Every summer during my informant’s childhood she went camping in Yosemite. Among the many other camping traditions that people may hold, it always seemed to her that everyone who regularly attended Yosemite was in on this piece of lore. While she didn’t understand why people did it at first, she eventually learned the story from her parents. Now, she enjoys the idea of the tradition because it reminds her of her childhood.
While this call-and-response is usually only performed and passed between campers in Yosemite Valley, I was lucky enough to have my informant share it with me during an interview that was being conducted to collect folklore.
“Some years ago a kid named Elmer was lost in the woods. Every summer from then on someone would shout “ELLLLLMEERRRRR” and every camp through the whole valley would echo the name back.”
Whether or not Elmer ever really existed, I was able to find out by looking further that people have reported hearing his name throughout the valley since the 1930s! Moreover, there was even a children’s book published that describes the phenomenon. This shows that although the tradition remains folklore in Yosemite, its influence has been expanded to the realm of authored literature as well. While some tradition-bearers prefer to act as gatekeepers of their knowledge, I personally believe that the publication of this piece of folklore has been positive. Allowing it to be shared with children who may never get to camp in that region is a very kind thing to do, and it may eventually lead to the tradition being spread and practiced in other areas as well.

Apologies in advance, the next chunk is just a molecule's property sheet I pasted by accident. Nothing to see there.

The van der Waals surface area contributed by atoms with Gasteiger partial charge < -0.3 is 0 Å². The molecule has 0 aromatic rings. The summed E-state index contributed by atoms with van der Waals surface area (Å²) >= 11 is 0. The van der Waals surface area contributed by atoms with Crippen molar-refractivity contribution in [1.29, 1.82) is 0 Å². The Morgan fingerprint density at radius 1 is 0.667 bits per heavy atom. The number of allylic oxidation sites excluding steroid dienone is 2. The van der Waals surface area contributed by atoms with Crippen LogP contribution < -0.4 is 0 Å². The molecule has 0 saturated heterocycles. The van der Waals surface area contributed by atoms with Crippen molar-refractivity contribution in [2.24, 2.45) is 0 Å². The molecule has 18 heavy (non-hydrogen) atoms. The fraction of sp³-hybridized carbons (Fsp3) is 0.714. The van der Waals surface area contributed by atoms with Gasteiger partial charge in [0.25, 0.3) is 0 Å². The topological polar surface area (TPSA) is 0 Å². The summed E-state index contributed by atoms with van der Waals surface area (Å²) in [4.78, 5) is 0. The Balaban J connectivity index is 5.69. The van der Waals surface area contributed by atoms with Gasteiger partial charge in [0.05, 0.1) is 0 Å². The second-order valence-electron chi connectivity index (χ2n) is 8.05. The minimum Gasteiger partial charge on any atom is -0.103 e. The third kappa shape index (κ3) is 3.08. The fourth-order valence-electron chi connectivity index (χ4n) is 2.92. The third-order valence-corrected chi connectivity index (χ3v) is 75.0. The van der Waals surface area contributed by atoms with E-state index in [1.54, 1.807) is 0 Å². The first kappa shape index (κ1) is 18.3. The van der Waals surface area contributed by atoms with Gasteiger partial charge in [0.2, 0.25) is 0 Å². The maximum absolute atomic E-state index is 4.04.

For another account of this phenomenon, see:
Yosemite Ranger Notes. “Yosemite Valley: A Land of Beauty, Peace, Sanctity, and ‘ELMER!’ – Yosemite National Park (U.S. National Park Service).” National Park Service, 29 Sept. 2014, www.nps.gov/yose/blogs/yosemite-valley-a-land-of-beauty-peace-sanctity-and-elmer.htm.